I think it was that change in mindset that allowed me to experiment more with my photography (particularly pinhole) and to actually develop the idea of having projects rather than individual images. As it happens, the two pinhole projects that I have been pursuing are abstract in nature, and I guess to some there is a form of art in there somewhere. In both cases (Messages and A Short Walk in the Dark) I’m using the camera to create a light map, which can be deciphered if they key can be found. I’ve presented those projects on my portfolio site so I won’t write about them much here. The images in this post are from those projects (and some were created with a griddle girdle with breakfast attachment…which will mean something to someone).

East Dereham

Having a portfolio site has been another change. I’m posting less on Flickr than I did and the portfolio site gives me a chance to present images in a sequence, and I think that will become more important as my photography develops. I’m not sure where my lens-based photography is going to go, but I think I’m beginning to formulate a style (through showing the mundane) that I like and I’m happy with. I don’t, as yet, have a story to tell in my photography or a coherent theme and style. I’ve met some incredible photographers (virtually) in the past year who do (Jim Mortram and Niall McDiarmid spring immediately to mind) and I’m in awe of the apparent ease with which they execute their projects. I say apparent as I know just how much work it takes.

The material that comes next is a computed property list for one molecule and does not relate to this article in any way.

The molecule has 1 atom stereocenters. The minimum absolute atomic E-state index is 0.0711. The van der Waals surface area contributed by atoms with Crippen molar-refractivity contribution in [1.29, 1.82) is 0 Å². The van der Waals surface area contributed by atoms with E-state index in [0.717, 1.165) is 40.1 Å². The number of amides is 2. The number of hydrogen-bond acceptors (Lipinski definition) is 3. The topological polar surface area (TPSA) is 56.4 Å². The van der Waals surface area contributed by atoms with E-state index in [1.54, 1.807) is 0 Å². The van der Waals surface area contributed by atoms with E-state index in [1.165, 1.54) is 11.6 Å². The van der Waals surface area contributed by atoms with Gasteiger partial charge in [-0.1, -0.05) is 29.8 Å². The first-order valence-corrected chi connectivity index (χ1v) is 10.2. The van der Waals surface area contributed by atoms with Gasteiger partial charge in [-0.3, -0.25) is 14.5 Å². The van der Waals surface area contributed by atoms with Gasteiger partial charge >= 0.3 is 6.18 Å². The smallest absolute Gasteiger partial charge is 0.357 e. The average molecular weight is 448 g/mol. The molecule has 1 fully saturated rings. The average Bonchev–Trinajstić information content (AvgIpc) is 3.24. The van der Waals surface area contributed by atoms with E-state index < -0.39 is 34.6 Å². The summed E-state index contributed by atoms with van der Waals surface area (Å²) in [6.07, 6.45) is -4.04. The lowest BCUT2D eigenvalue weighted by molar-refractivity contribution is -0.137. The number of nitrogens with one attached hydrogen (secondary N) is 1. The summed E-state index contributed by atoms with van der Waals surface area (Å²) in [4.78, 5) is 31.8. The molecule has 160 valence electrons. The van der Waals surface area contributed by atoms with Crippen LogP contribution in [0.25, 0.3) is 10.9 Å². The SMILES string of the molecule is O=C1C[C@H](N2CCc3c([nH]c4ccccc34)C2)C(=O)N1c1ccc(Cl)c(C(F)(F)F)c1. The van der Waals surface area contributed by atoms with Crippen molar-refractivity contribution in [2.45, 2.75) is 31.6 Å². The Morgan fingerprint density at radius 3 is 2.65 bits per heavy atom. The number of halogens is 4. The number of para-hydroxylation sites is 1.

Norwich

So I guess what I’m saying here is I’ve developed (pun intended) over the last year and I’m beginning to feel much more comfortable with my photography. This is really down to some excellent support from all of you, as well as being exposed to other photographers whose work I really, really admire. I like this transformation so thank you for being part of this, for reading and for inspiring me. Happy shooting!

Denmark Part 2 – Bornholm

When I wrote my first Denmark post back in October I really didn’t imagine it would take so long to share some more photographs of my trip. Since then I’ve recorded my first podcast, had my first photographs on show in a gallery and become a published photographer. Oh well, back to reality!

Aarsdale Molle

All of these photographs were taken on the island of Bornholm. Stuck in the middle of the Baltic sea, Bornholm is the most easterly part of Denmark, and we had to go through Sweden to get there. The island itself is stunningly beautiful, small villages and towns, mills, round churches, a beautiful coast and a beautiful interior. There are even some waterfalls (and what Pinholista doesn’t like a waterfall) although as you’ll see they weren’t up to much when we were there (spring when the snows melt is the time apparently).

A waterfall, apparently

Although we went in early September we were blessed with beautiful weather, so much so we could eat outside and enjoy the clear air. One of the great advantages of Bornholm is that the island is so compact, you can get from one place to another with complete ease.